Article

NuRD and pluripotency: a complex balancing act.

Laboratory of Molecular Carcinogenesis, National Institute of Environmental Health Sciences, Research Triangle Park, NC 27709, USA.
Cell stem cell (Impact Factor: 22.15). 05/2012; 10(5):497-503. DOI: 10.1016/j.stem.2012.04.011
Source: PubMed

ABSTRACT Embryonic stem cells (ESCs) are defined by two essential features--pluripotency and self-renewal--whose balance requires the concerted action of signal transduction pathways, transcription factor networks, and epigenetic regulators. Recent findings have implicated the NuRD chromatin remodeling complex in the sophisticated choreography of ESC regulatory pathways.

Download full-text

Full-text

Available from: Paul A Wade, May 20, 2014
0 Followers
 · 
174 Views
  • Source
    [Show abstract] [Hide abstract]
    ABSTRACT: A small toolkit of morphogens is used repeatedly to direct development, raising the question of how context dictates interpretation of the same cue. One example is the transforming growth factor β (TGF-β) pathway that in human embryonic stem cells fulfills two opposite functions: pluripotency maintenance and mesendoderm (ME) specification. Using proteomics coupled to analysis of genome occupancy, we uncover a regulatory complex composed of transcriptional effectors of the Hippo pathway (TAZ/YAP/TEAD), the TGF-β pathway (SMAD2/3), and the pluripotency regulator OCT4 (TSO). TSO collaborates with NuRD repressor complexes to buffer pluripotency gene expression while suppressing ME genes. Importantly, the SMAD DNA binding partner FOXH1, a major specifier of ME, is found near TSO elements, and upon fate specification we show that TSO is disrupted with subsequent SMAD-FOXH1 induction of ME. These studies define switch-enhancer elements and provide a framework to understand how cellular context dictates interpretation of the same morphogen signal in development.
    Cell Reports 12/2013; DOI:10.1016/j.celrep.2013.11.021 · 7.21 Impact Factor
  • Source
    [Show abstract] [Hide abstract]
    ABSTRACT: During animal development, gene transcription is tuned to tissue-appropriate levels. Here we uncover antagonistic regulation of transcript levels in the germline of Caenorhabditis elegans hermaphrodites. The histone methyltransferase MES-4 marks genes expressed in the germline with methylated lysine on histone H3 (H3K36me) and promotes their transcription; MES-4 also represses genes normally expressed in somatic cells and genes on the X chromosome. The DRM complex, which includes E2F/DP and Retinoblastoma homologs, affects germline gene expression and prevents excessive repression of X-chromosome genes. Using genome-scale analyses of germline tissue, we show that common germline-expressed genes are activated by MES-4 and repressed by DRM, and that MES-4 and DRM co-bind many germline-expressed genes. Reciprocally, MES-4 represses and DRM activates a set of autosomal soma-expressed genes and overall X-chromosome gene expression. Mutations in mes-4 and the DRM subunit lin-54 oppositely skew the transcript levels of their common targets and cause sterility. A double mutant restores target gene transcript levels closer to wild type, and the concomitant loss of lin-54 suppresses the severe germline proliferation defect observed in mes-4 single mutants. Together, "yin-yang" regulation by MES-4 and DRM ensures transcript levels appropriate for germ cell function, elicits robust but not excessive dampening of X-chromosome-wide transcription, and may poise genes for future expression changes. Our study reveals that conserved transcriptional regulators implicated in development and cancer counteract each other to fine-tune transcript dosage.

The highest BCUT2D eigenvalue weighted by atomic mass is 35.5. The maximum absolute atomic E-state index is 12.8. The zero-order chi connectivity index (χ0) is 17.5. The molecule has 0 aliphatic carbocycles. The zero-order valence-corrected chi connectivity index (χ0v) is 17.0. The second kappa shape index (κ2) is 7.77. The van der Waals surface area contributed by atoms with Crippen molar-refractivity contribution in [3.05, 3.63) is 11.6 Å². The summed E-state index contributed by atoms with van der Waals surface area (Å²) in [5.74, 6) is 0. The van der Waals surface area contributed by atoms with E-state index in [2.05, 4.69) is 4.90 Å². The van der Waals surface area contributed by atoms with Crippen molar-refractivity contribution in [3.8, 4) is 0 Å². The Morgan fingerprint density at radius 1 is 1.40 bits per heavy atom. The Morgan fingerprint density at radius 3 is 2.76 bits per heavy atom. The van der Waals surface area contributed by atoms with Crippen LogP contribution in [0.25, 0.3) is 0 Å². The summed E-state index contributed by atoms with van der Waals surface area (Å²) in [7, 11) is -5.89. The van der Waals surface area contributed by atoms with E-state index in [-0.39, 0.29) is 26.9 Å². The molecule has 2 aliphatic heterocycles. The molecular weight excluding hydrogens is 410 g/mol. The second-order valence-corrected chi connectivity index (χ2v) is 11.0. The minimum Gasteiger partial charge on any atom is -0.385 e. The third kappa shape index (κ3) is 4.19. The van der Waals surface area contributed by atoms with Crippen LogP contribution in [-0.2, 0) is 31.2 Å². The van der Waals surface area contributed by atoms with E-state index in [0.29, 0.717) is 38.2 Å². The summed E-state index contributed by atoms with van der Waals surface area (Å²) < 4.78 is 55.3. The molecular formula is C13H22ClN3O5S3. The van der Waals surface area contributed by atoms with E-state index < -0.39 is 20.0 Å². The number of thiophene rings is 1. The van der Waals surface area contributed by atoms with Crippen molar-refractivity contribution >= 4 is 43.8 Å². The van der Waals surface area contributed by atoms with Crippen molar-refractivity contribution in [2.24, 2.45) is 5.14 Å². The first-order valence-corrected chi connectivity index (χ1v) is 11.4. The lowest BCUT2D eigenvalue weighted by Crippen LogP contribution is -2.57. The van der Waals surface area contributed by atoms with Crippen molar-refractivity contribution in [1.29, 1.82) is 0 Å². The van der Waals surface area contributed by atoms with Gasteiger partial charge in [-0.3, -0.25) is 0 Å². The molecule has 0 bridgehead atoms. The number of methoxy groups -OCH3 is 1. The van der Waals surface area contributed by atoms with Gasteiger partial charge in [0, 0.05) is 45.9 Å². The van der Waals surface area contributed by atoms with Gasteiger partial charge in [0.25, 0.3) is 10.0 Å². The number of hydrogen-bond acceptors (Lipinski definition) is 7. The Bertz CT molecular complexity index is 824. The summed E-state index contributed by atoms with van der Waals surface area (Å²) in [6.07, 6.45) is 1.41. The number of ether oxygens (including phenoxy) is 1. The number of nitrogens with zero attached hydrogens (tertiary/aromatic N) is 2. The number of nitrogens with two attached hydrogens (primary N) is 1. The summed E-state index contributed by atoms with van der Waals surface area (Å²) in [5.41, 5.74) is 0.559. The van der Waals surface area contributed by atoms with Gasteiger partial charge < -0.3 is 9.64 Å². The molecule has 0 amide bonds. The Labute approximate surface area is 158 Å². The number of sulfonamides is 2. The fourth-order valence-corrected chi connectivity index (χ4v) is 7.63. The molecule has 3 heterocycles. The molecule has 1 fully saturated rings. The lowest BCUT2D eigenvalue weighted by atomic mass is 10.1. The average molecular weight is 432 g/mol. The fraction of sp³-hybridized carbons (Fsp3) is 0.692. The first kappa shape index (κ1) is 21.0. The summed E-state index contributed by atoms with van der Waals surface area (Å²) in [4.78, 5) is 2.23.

G3-Genes Genomes Genetics 11/2013; 4(1). DOI:10.1534/g3.113.007849 · 2.51 Impact Factor
  • Source
    [Show abstract] [Hide abstract]
    ABSTRACT: Super-enhancers (SEs) are large clusters of transcriptional enhancers that are co-occupied by multiple lineage-specific transcription factors driving expression of genes that define cell identity. In embryonic stem cells (ESCs), SEs are highly enriched for the core pluripotency factors Oct4, Sox2, and Nanog. In this study, we sought to dissect the molecular control mechanism of SE activity in pluripotency and reprogramming. Starting from a protein interaction network surrounding Sox2, we identified Tex10 as a key pluripotency factor that plays a functionally significant role in ESC self-renewal, early embryo development, and reprogramming. Tex10 is enriched at SEs in a Sox2-dependent manner and coordinates histone acetylation and DNA demethylation at SEs. Tex10 activity is also important for pluripotency and reprogramming in human cells. Our study therefore highlights Tex10 as a core component of the pluripotency network and sheds light on its role in epigenetic control of SE activity for cell fate determination. Copyright © 2015 Elsevier Inc. All rights reserved.
    Cell stem cell 04/2015; DOI:10.1016/j.stem.2015.04.001 · 22.15 Impact Factor